As an experienced safety consultant, I have investigated many serious injuries and deaths at construction sites over the past 39 years. The United States Department of Labor reports that the fatal injury rate for the construction industry is highest of all industries in the nation. Out of 4,386 worker fatalities in private industry in calendar year 2014, 899 or 20.5% were in construction i.e., one in five worker deaths were in construction.
In a case I worked, multiple contractors were working as part of a demolition and repair project for storm damage to buildings and structures at a school. A worker was walking from the parking lot when an 18-foot steel beam fell and struck him. The injured worker’s hard hat most likely saved his life. The beam fell because it was cut at ground level by a worker employed by another contractor.
The safety plan for taking down the beam included a safety monitor observing the work and work area. Initially, the safety monitor was sitting on a telescoping forklift watching another employee using a portable band saw to cut the beam. The safety monitor got off the forklift and took over the sawing operation when the first employee became fatigued. The fatigued employee did not assume any duties at that point. When the beam started falling, other workers in the area yelled at the walking worker, but the worker could not react in time.
The Safety Plan for taking down the beam was flawed in several respects:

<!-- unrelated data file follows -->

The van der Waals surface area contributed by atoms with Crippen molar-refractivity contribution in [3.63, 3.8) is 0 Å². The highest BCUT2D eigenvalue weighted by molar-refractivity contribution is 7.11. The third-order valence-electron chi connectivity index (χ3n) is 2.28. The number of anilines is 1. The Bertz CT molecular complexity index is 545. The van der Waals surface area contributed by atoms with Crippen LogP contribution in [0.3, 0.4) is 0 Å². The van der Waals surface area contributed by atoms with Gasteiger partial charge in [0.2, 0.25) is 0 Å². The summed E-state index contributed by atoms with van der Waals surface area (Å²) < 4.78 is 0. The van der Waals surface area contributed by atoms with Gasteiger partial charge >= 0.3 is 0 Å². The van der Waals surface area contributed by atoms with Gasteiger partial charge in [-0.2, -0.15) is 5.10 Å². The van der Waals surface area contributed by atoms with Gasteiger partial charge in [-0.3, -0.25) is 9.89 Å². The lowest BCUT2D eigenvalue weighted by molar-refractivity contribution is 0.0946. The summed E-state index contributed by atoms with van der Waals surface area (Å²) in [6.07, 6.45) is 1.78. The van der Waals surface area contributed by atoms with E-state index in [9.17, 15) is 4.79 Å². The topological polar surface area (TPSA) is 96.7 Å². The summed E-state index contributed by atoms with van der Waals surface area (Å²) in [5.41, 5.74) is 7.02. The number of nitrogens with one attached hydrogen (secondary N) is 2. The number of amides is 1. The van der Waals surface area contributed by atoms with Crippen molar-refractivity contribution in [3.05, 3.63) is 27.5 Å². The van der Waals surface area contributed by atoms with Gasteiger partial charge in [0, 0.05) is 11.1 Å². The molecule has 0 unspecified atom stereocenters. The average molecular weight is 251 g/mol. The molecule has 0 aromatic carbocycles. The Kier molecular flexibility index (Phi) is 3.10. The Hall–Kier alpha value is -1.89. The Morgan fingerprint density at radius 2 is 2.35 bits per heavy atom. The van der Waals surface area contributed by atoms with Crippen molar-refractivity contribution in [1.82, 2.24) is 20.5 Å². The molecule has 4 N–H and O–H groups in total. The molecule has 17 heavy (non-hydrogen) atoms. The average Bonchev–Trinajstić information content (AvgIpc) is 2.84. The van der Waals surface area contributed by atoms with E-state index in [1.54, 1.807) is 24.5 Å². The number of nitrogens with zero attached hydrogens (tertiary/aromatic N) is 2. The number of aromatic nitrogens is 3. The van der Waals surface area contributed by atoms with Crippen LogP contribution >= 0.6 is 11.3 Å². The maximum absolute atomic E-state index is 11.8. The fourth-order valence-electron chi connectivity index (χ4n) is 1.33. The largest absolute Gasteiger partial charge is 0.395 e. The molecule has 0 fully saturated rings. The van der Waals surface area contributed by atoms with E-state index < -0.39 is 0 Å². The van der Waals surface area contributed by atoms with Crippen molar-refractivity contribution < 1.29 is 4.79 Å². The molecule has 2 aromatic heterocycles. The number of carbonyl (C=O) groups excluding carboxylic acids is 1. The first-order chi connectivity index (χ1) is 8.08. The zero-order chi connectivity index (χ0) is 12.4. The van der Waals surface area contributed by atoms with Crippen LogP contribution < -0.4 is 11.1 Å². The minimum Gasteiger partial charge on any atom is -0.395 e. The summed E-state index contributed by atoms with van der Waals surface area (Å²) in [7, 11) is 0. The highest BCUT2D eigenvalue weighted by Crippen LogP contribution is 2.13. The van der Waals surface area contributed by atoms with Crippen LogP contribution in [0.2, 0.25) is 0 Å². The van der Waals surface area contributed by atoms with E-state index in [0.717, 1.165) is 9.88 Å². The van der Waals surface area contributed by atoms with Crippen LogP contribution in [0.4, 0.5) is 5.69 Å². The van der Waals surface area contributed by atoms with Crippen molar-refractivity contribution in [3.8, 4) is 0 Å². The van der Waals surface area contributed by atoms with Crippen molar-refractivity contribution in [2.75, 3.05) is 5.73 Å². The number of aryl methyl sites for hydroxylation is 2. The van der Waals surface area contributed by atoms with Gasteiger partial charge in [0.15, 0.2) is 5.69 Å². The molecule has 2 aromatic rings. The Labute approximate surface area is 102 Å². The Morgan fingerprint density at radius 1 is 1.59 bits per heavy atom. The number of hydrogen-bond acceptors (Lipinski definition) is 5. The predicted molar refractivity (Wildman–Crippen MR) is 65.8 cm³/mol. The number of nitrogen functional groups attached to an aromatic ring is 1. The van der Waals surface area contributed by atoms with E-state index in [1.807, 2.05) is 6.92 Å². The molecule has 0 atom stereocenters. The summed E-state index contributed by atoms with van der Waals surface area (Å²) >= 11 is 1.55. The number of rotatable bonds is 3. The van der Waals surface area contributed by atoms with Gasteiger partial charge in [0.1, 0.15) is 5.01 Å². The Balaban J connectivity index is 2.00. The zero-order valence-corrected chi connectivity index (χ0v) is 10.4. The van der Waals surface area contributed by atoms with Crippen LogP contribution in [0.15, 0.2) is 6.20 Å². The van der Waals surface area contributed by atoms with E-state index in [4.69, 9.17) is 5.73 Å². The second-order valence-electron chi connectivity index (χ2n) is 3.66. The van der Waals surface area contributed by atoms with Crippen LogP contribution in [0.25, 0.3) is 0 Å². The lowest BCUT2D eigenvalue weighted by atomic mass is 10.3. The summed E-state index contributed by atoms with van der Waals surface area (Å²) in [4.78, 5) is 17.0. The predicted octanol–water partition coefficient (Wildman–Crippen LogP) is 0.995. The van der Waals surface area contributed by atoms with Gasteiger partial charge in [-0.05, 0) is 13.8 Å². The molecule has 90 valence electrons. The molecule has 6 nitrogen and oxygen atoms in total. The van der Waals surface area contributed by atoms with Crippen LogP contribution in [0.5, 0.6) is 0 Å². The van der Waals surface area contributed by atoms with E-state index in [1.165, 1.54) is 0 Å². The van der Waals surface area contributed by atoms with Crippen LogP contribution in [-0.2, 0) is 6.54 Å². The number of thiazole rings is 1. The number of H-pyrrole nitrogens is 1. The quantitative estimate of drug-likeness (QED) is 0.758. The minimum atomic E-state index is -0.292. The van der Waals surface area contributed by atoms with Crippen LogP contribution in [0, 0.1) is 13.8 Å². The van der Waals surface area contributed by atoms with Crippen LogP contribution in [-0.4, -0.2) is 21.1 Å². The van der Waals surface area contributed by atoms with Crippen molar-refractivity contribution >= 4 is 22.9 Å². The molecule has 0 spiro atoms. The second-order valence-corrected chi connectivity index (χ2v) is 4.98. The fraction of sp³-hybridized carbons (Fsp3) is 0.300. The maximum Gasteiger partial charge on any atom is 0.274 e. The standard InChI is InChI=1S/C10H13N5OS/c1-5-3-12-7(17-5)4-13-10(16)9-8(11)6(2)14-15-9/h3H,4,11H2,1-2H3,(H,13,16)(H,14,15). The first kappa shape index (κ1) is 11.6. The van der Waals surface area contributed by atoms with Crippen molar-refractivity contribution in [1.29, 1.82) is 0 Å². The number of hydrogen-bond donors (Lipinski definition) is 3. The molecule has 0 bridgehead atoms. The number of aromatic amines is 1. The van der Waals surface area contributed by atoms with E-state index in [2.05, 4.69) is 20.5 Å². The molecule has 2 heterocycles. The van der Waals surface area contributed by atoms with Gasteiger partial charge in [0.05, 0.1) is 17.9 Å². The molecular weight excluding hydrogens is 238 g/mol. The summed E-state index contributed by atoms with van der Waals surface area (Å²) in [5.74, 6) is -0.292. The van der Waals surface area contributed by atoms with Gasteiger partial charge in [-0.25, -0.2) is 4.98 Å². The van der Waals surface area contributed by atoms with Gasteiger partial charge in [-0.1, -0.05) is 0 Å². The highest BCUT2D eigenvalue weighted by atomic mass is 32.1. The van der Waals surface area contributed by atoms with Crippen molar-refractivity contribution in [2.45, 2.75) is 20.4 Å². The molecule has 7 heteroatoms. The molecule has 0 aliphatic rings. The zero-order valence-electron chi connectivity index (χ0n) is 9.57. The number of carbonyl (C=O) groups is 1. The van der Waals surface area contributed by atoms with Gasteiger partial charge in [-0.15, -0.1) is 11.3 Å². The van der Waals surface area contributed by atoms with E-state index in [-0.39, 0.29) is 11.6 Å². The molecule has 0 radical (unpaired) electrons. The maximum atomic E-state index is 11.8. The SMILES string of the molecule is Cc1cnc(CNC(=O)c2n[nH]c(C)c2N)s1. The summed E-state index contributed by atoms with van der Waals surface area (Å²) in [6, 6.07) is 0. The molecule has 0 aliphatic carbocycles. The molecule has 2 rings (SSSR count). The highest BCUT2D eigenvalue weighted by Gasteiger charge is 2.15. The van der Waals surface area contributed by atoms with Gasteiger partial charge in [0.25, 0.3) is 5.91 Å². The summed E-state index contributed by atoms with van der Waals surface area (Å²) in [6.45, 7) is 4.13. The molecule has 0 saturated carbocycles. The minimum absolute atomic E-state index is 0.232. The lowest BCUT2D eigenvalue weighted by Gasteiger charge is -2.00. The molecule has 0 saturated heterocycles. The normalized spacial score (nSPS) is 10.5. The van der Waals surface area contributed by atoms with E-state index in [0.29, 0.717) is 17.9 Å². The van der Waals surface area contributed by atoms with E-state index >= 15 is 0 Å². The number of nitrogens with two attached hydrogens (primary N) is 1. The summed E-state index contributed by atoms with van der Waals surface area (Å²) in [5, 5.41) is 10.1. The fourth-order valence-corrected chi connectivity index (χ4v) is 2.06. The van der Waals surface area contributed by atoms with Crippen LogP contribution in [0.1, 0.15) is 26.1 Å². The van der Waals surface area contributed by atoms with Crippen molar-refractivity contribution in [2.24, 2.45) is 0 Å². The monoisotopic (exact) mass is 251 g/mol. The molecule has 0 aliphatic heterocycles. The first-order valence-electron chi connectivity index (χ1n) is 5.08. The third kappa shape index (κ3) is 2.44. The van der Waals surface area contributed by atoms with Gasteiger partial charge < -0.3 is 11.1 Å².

1. A safety monitor should not have any responsibilities that would prevent him from monitoring the assigned area and providing appropriate warnings to prevent an accident. Using a band saw prevented the safety monitor from observing the area.
OSHA 1926.502 Subpart M, Fall Protection states:
The “Safety Monitor” shall have no other responsibilities which could take the monitor’s attention from the monitoring function.
2. The safety monitor was not trained.
The employer shall assure that each employee has been trained, as necessary, by a competent person qualified in the following areas:
The role of each employee in the safety monitoring system when this system is used;
3. The safety plan for the column cutting operation was not announced and appropriate warnings were not discussed at the morning safety meeting.
4. No barricades around the beam cutting area were provided such as with simple barrier tape, which would have alerted and warned other workers, reducing the possibility of workers entering the area.
5. Another safety alternative would have been to lasso the post to a telescoping forklift or other heavy equipment located at the site and have a slow controlled let down.
Useful references for safety procedures applicable to demolition and construction projects can be found in OSHA 1926 and in ANSI A10.6, titled Safety and Health Program Requirements for Demolition Operations.
The injured worker was criticized for walking into the area and not hearing or noticing the band saw cutting operation. However, it is difficult to pinpoint sound sources on a noisy construction site. In addition, he was not walking in the direction of the cutting but across in front of the operation.
If a proper safety plan compliant with applicable codes and standards had been developed, communicated and carried out by trained employees, it is highly unlikely the incident would have occurred.
J. Steven Hunt, CPCU, ARM, is a senior safety consultant at Warren. Steve specializes in premises liability incidents, construction falls and safety management programs, has achieved the designation of Associate Risk Management and Chartered Property and Liability Underwriter from Insurance Institute of America, Chicago, IL. Steve has investigated more than 1,000 accidents in his more than 39-year career, including 33 cases involving fatalities. He holds a Bachelor of Science in Administrative Management with a Minor in Occupational Safety and Health from Clemson University.